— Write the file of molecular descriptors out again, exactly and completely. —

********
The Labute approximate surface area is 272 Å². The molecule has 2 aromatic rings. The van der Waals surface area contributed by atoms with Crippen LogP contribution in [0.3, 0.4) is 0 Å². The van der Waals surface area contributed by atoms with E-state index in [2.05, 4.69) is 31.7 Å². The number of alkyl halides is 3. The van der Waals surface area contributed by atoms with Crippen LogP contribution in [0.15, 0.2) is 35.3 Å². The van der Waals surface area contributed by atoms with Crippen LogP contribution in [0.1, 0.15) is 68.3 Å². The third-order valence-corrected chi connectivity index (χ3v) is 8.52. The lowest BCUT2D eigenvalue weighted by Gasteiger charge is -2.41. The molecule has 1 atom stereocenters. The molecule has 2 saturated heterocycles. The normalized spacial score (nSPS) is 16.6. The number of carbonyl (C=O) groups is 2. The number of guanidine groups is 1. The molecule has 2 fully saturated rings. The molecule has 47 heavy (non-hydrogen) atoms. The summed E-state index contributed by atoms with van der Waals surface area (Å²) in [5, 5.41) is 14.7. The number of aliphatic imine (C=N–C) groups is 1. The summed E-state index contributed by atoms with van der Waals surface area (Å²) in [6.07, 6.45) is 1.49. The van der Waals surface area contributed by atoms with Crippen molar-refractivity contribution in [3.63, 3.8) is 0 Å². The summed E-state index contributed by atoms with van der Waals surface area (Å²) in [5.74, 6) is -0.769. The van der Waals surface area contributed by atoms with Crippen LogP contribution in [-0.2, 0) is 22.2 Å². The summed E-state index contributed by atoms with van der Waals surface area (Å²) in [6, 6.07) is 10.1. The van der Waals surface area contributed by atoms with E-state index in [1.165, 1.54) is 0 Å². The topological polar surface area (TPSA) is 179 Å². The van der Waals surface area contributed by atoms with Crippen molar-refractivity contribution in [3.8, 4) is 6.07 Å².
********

The Labute approximate surface area is 272 Å². The molecule has 2 aromatic rings. The van der Waals surface area contributed by atoms with Crippen LogP contribution in [0.3, 0.4) is 0 Å². The van der Waals surface area contributed by atoms with E-state index in [2.05, 4.69) is 31.7 Å². The number of alkyl halides is 3. The van der Waals surface area contributed by atoms with Crippen LogP contribution in [0.15, 0.2) is 35.3 Å². The van der Waals surface area contributed by atoms with Crippen LogP contribution in [0.1, 0.15) is 68.3 Å². The third-order valence-corrected chi connectivity index (χ3v) is 8.52. The lowest BCUT2D eigenvalue weighted by Gasteiger charge is -2.41. The molecule has 1 atom stereocenters. The molecule has 2 saturated heterocycles. The normalized spacial score (nSPS) is 16.6. The number of carbonyl (C=O) groups is 2. The number of guanidine groups is 1. The molecule has 2 fully saturated rings. The molecule has 47 heavy (non-hydrogen) atoms. The summed E-state index contributed by atoms with van der Waals surface area (Å²) in [5, 5.41) is 14.7. The number of aliphatic imine (C=N–C) groups is 1. The summed E-state index contributed by atoms with van der Waals surface area (Å²) in [6.07, 6.45) is 1.49. The van der Waals surface area contributed by atoms with Crippen molar-refractivity contribution in [3.63, 3.8) is 0 Å². The summed E-state index contributed by atoms with van der Waals surface area (Å²) in [5.74, 6) is -0.769. The van der Waals surface area contributed by atoms with Crippen LogP contribution in [-0.2, 0) is 22.2 Å². The summed E-state index contributed by atoms with van der Waals surface area (Å²) in [6, 6.07) is 10.1. The van der Waals surface area contributed by atoms with E-state index in [1.165, 1.54) is 0 Å². The topological polar surface area (TPSA) is 179 Å². The van der Waals surface area contributed by atoms with Crippen molar-refractivity contribution in [3.8, 4) is 6.07 Å².